To sum it up, if you had a family member or friend tell you that they had a concrete wall knocked down the size of about 8 feet by 6 feet to install a sliding glass door and they paid nearly 5 grand for the labor alone, would that raise any eyebrows or would that seem "normal?"

Hopefully someone will let me know. If worst comes to worst I'll get quotes from contractors from Home Depot and i'll know then, I just feel like there are people much more seasoned here so I thought i'd ask.

Thanks again for any info or help with this.

AtlanticWBConst. 06-26-2007 04:43 PM

OK,

Based on your description...
For an area that size of concrete, the cost to get it professionally cut out is about $650 to $700 +/- (with you breaking up the conrete and you disposing of it).

Installing a slider in the area and finishing it off. 2 guys, almost no over head: $600.00 labor
Anderson type slider: Lots of parts to assemble: up to $700.00

Company with some overhead: Whole ''kit and kaboodle'': $2500.00 + $200.00 + to get rid of your concrete = $2600.00 ballpark...

If that is what you have described. I personlly wouldn't even be able to look in a home owner's eyes and say $4000.00 -$5000.00.

Sometimes, there are guys that are intimidated by the whole job and have not done it before, so they price it into the stratosphere. Or they don't really want to do the job, but will do it if they can make a "Killing"...

Get other prices...

Clutchcargo 06-26-2007 05:11 PM

Maybe the contractor just doesn't want to do the job, but he can be convinced to do it for $X.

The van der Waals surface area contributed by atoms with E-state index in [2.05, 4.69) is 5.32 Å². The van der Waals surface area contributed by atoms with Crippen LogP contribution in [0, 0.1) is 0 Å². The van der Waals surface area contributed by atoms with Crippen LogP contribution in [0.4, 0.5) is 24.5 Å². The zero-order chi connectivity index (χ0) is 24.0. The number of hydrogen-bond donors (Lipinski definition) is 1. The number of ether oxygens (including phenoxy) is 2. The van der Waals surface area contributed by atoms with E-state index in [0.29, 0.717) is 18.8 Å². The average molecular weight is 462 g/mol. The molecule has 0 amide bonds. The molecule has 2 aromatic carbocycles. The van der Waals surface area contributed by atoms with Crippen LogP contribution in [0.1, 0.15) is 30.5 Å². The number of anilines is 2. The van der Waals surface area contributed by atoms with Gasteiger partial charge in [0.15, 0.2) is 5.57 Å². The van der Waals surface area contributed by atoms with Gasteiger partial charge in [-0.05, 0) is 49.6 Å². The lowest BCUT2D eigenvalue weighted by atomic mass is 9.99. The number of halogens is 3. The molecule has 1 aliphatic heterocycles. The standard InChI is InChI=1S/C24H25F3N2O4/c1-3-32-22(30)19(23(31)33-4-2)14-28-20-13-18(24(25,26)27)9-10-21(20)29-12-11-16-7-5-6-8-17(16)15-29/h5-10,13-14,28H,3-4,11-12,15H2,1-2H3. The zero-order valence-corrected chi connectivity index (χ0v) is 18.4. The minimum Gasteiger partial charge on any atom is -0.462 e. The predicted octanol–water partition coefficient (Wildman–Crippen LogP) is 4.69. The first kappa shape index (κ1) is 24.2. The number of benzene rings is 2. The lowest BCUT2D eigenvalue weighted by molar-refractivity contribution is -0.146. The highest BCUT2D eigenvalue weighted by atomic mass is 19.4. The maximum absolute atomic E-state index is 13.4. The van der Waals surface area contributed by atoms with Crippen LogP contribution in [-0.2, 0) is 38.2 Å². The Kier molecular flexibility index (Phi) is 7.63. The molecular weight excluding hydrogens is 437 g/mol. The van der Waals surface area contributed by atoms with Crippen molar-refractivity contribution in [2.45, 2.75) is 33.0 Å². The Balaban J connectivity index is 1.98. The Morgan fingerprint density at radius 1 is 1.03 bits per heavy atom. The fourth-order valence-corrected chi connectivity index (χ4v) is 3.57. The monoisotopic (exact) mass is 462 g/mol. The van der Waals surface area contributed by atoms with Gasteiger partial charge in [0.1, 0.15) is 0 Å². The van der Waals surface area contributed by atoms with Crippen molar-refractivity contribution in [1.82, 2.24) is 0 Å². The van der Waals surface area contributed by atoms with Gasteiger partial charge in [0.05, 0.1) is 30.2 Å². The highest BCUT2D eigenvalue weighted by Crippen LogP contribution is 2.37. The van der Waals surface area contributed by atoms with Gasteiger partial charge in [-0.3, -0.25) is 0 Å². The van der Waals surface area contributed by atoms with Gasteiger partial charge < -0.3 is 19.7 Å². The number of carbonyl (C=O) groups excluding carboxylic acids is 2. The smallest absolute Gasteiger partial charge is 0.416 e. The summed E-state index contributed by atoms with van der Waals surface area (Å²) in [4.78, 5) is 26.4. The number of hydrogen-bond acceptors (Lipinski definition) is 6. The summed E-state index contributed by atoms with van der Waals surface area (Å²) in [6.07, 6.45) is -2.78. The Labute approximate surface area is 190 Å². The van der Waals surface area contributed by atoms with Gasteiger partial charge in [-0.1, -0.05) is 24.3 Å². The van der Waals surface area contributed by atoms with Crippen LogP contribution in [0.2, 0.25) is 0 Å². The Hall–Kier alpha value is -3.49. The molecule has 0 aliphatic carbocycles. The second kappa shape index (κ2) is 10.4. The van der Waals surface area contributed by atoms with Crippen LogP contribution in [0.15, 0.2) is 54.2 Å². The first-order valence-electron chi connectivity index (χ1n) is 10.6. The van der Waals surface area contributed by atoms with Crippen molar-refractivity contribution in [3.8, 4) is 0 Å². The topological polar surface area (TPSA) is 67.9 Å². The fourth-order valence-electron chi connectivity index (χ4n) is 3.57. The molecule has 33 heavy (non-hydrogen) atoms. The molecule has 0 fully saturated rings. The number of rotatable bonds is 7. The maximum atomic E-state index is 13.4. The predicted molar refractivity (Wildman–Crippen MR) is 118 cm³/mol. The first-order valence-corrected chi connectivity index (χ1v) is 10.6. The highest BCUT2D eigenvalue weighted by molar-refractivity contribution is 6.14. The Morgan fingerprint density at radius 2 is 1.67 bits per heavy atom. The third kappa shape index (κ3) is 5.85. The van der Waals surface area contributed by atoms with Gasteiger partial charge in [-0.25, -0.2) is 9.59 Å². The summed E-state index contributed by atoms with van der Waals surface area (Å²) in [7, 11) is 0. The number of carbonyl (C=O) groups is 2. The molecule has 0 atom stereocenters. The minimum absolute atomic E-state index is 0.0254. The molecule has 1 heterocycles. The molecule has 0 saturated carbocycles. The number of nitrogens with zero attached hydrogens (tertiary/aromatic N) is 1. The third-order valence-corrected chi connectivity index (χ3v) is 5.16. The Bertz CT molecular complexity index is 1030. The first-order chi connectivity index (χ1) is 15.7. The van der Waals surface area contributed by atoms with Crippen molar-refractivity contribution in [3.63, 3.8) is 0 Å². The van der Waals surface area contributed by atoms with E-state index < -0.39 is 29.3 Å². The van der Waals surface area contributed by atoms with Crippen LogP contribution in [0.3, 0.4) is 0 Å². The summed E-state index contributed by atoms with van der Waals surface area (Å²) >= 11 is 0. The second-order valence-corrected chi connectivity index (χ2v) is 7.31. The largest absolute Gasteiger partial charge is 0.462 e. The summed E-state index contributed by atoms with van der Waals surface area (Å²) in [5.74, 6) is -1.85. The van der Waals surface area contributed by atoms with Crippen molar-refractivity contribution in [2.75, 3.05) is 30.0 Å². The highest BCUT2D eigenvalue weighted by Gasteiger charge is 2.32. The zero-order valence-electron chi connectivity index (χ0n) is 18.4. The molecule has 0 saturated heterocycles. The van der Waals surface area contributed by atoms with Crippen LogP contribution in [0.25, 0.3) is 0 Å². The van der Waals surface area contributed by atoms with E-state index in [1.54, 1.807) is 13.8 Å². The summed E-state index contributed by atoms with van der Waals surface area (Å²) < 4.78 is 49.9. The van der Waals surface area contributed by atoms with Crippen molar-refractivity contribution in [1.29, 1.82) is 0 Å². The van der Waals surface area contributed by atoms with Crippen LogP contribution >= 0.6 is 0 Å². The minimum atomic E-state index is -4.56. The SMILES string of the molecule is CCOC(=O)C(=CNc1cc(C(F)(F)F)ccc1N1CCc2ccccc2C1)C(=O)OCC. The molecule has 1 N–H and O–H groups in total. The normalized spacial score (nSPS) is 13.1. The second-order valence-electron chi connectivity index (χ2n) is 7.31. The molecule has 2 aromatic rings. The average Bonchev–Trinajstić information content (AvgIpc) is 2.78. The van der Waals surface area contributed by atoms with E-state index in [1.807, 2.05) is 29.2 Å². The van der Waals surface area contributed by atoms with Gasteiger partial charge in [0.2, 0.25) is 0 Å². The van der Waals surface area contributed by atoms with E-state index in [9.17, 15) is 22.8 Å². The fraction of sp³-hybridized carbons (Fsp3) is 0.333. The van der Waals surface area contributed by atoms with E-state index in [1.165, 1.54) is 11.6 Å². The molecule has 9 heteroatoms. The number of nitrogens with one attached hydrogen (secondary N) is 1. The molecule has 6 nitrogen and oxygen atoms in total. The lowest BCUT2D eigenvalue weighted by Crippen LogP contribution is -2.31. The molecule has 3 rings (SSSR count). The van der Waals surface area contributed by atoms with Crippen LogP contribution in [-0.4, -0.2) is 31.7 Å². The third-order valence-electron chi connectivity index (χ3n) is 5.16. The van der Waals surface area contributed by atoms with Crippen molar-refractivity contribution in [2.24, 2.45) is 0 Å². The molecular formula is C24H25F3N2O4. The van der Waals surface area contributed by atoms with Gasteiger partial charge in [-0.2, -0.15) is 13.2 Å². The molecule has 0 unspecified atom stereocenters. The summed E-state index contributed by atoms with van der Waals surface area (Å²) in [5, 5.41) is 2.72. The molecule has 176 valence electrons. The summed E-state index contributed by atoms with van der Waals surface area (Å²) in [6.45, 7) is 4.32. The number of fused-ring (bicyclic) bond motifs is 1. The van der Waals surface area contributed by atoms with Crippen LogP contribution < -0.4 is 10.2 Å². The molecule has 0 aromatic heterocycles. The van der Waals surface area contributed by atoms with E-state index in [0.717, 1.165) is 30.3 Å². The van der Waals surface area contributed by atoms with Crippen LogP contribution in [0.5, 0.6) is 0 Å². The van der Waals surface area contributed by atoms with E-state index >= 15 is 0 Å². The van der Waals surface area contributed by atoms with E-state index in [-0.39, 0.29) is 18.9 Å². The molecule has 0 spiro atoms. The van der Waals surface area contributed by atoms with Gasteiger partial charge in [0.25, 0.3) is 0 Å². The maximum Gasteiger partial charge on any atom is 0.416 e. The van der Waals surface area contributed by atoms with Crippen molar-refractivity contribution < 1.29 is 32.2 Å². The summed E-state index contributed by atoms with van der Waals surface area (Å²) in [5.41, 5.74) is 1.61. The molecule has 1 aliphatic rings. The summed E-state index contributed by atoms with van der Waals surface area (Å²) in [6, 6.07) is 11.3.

tapout 06-26-2007 05:14 PM

"Atlantic" thank you very much for your reply #1 and your specific breakdown, more importantly. LIke I said, I wasn't sure what this was going to cost, but I think sometimes you just have a common sense switch that kind of gives you an estimate in your own. I've always had common sense and it's usually pretty accurate. Still, even with that, I wanted to ask someone like yourself who has professional experience.

Your breakdown was detailed and I appreciate it. This is for the best because as I mentioned, it isn't the fact that I just "felt" like that was crazy, it's for the best because i'll take your advice and get other quotes and just part ways with this guy. I didn't give other minor details with how his character is which also raised a red flag with a couple of other issues that came into question. Now i'll just get other quotes and check for people with many years of experience and who I feel comfortable with.

I do have one last quick question for you, if you don't mind. About how many man hours/labor hours do you think a job like this would take for 1 person themself or for 2 people? Obviously 2 people would get the job done a lot faster, but i'm just curious as to how many labor hours someone like yourself could do this job in if you were just doing it on your own with your own tools, and how much faster it would take if you had a partner working with you?

ONce again, you've been a huge help already and I really do appreciate it!

AtlanticWBConst. 06-26-2007 05:38 PM

Quote:

Originally Posted by tapout (Post 50539)
"Atlantic" thank you very much for your reply #1 and your specific breakdown, more importantly. LIke I said, I wasn't sure what this was going to cost, but I think sometimes you just have a common sense switch that kind of gives you an estimate in your own. I've always had common sense and it's usually pretty accurate. Still, even with that, I wanted to ask someone like yourself who has professional experience.

Your breakdown was detailed and I appreciate it. This is for the best because as I mentioned, it isn't the fact that I just "felt" like that was crazy, it's for the best because i'll take your advice and get other quotes and just part ways with this guy. I didn't give other minor details with how his character is which also raised a red flag with a couple of other issues that came into question. Now i'll just get other quotes and check for people with many years of experience and who I feel comfortable with.